Friday, March 30, 2012

No More Pennies in Canada

In the news this week, Canada has officially decided to stop supporting pennies.  Later this year, they will stop making pennies.  Some people from Ottawa, speaking for all of Canda, said there are two main reasons for this decision.

#1. It'll save them money.  It costs 1.6 cents to make a 1 cent penny, so really, the government is losing money by making pennies.

#2. Pennies aren't very useful anymore. They're more of a nuisance than anything else.

There are currently 30 billion Canadian pennies in existence, and as time goes on, they will eventually disappear from active currency.  In the meantime, as the penny gets phased out of existence, prices are expected to be rounded up or down to the nearest nickel, rather than the nearest cent.

What do you guys think?  Is Canada making a good decision here?  Should the United States follow in their footsteps?  Or will this destroy the Candian economy?  Basically, a penny for your thoughts here.

8 comments:

Anonymous said...

The United States has been talking about discontinuing the penny for some time now, for basically the same reasons that Canada has decided to go ahead with the plan. The difference between the United States and the rest of the first world is the rest of the first world actually does things eventually instead of talking them to death for years....but I digress.

One major plus to getting rid of the penny would be that stores couldn't do that lame trick where they charge "5.99" or a similar price trying to make it look like it's a dollar less than it actually is. Do people seriously fall for that?

And once they get rid of the penny maybe they can finally get started on phasing out the dollar bill in favor of a coin like they've been talking about for almost a decade, since the average dollar lasts less than a month and is costing a ton to keep in circulation.

ALYSIA V. PARKER said...

I still own many Canadian pennies and as well as American pennies! It seems odd that the penny will be no more, the very thing that I liked finding every once in awhile is where people who were very lazy would try and pass a Canadian penny as an American one.

The American penny and the Canadian penny are very similar in looks and in size but the Canadian held the real value instead of the American one, at one point in our history our pennies did hold value but not anymore.

The things that we used to know and love are slowly disappearing from our very lives, what's next?

It scares me to think such things!

Justice said...

I agree with Alysia about the sense of instability that the disappearance of things we're used to (and even take for granted) brings. It *is* scary. I know this comparison isn't completely 'apples to apples', but I'm still slightly in disbelief that Polaroid instant film is no longer being made -- how much more would the absence of pennies shake up the thing I know as 'normal life'!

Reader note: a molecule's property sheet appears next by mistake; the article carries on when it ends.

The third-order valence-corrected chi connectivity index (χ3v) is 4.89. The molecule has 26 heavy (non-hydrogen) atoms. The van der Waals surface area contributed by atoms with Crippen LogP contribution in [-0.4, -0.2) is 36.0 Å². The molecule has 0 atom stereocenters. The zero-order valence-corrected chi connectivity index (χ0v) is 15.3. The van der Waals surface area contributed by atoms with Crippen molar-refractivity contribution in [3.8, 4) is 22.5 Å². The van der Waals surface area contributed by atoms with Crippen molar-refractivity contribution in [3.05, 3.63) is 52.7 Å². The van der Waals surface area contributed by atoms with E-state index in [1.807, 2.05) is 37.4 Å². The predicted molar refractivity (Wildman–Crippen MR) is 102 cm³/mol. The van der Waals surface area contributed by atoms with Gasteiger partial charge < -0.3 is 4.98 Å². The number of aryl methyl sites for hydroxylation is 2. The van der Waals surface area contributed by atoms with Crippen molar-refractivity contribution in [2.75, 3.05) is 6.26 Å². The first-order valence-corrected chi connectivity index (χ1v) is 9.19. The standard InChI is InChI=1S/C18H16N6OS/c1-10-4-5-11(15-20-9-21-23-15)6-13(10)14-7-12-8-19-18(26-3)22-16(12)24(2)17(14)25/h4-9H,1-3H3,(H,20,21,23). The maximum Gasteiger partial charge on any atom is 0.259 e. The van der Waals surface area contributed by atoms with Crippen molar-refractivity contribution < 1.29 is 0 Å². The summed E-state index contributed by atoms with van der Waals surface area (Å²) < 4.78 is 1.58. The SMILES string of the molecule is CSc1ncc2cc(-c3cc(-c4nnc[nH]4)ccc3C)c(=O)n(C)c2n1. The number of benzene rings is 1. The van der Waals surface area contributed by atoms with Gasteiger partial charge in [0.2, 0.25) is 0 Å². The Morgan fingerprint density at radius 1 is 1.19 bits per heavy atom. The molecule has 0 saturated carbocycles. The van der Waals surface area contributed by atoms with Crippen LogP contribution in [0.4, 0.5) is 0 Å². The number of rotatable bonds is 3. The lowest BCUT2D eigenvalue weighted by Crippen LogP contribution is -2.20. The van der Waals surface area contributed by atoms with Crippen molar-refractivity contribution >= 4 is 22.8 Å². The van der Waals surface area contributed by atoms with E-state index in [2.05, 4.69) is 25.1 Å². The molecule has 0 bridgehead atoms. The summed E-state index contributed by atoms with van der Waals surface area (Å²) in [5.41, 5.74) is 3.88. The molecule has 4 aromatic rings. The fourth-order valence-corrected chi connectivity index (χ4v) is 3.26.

"One major plus to getting rid of the penny would be that stores couldn't do that lame trick where they charge "5.99" or a similar price trying to make it look like it's a dollar less than it actually is."

I wonder if business people will be one of the major groups protesting the change if/when the US starts seriously attempting to discontinue the penny.

Jesse said...

It will barely make a difference in our economy, and the estimated annual production savings (due to the 1.0~1.6 thing, and production of pennies in general) is approximately 11 million dollars. (Here [it's a link! clicky!] is just one of many sources for this information.)

I don't think there will be too many economic hardships from this change...!

Canadian here: I'm all for it! :)

CTipp said...

Michael!! Apollo Justice 2
http://aceattorney.wikia.com/wiki/Gyakuten_Saiban_5

Invisible said...

I honestly don't know if I agree or disagree, Canada can do what they want as long as it doesn't end up hurting them it does not bother me that much. I will be honest though it was always fun and exciting to look at my change and find that different penny (any Canadian coins I find I put aside to see how odd they are compared to ours so I have ended up with a small collection over the years). I will personally miss them, but I will still have my collection to look at and it will take awhile for them to become, like me, invisible.

Anonymous said...

I'm all for such a thing in the US, I hate standing at the cash desk like forever and trying to find coins to pay those $5.99

Anonymous said...

I completely forgot about this. Now I have to go to the bank and turn all my pennies into dollars... and my piggy bank is filled to the brim with pennies. Dag nabit.